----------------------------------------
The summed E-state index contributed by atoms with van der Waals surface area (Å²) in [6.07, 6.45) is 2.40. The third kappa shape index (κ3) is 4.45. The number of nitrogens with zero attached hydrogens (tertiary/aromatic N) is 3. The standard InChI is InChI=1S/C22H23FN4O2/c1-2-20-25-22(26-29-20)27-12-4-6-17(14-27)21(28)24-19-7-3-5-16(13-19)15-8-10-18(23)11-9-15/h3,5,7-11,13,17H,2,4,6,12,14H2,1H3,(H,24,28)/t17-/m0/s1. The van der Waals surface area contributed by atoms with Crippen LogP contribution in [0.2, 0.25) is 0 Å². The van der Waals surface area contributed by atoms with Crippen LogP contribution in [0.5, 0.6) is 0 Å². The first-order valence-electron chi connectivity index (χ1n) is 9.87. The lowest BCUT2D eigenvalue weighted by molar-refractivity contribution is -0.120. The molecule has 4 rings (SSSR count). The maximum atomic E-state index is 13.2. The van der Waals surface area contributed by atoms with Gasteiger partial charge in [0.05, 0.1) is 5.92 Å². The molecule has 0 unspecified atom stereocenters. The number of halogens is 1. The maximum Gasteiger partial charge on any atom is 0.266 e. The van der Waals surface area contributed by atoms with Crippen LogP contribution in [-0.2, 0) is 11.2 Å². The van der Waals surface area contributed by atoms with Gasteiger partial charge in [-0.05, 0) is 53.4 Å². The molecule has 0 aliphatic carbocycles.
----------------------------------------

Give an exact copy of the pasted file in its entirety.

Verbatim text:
The summed E-state index contributed by atoms with van der Waals surface area (Å²) in [6.07, 6.45) is 2.40. The third kappa shape index (κ3) is 4.45. The number of nitrogens with zero attached hydrogens (tertiary/aromatic N) is 3. The standard InChI is InChI=1S/C22H23FN4O2/c1-2-20-25-22(26-29-20)27-12-4-6-17(14-27)21(28)24-19-7-3-5-16(13-19)15-8-10-18(23)11-9-15/h3,5,7-11,13,17H,2,4,6,12,14H2,1H3,(H,24,28)/t17-/m0/s1. The van der Waals surface area contributed by atoms with Crippen LogP contribution in [0.2, 0.25) is 0 Å². The van der Waals surface area contributed by atoms with Crippen LogP contribution in [0.5, 0.6) is 0 Å². The first-order valence-electron chi connectivity index (χ1n) is 9.87. The lowest BCUT2D eigenvalue weighted by molar-refractivity contribution is -0.120. The molecule has 4 rings (SSSR count). The maximum atomic E-state index is 13.2. The van der Waals surface area contributed by atoms with Gasteiger partial charge in [0.05, 0.1) is 5.92 Å². The molecule has 0 unspecified atom stereocenters. The number of halogens is 1. The maximum Gasteiger partial charge on any atom is 0.266 e. The van der Waals surface area contributed by atoms with Crippen LogP contribution in [-0.2, 0) is 11.2 Å². The van der Waals surface area contributed by atoms with Gasteiger partial charge in [-0.05, 0) is 53.4 Å². The molecule has 0 aliphatic carbocycles.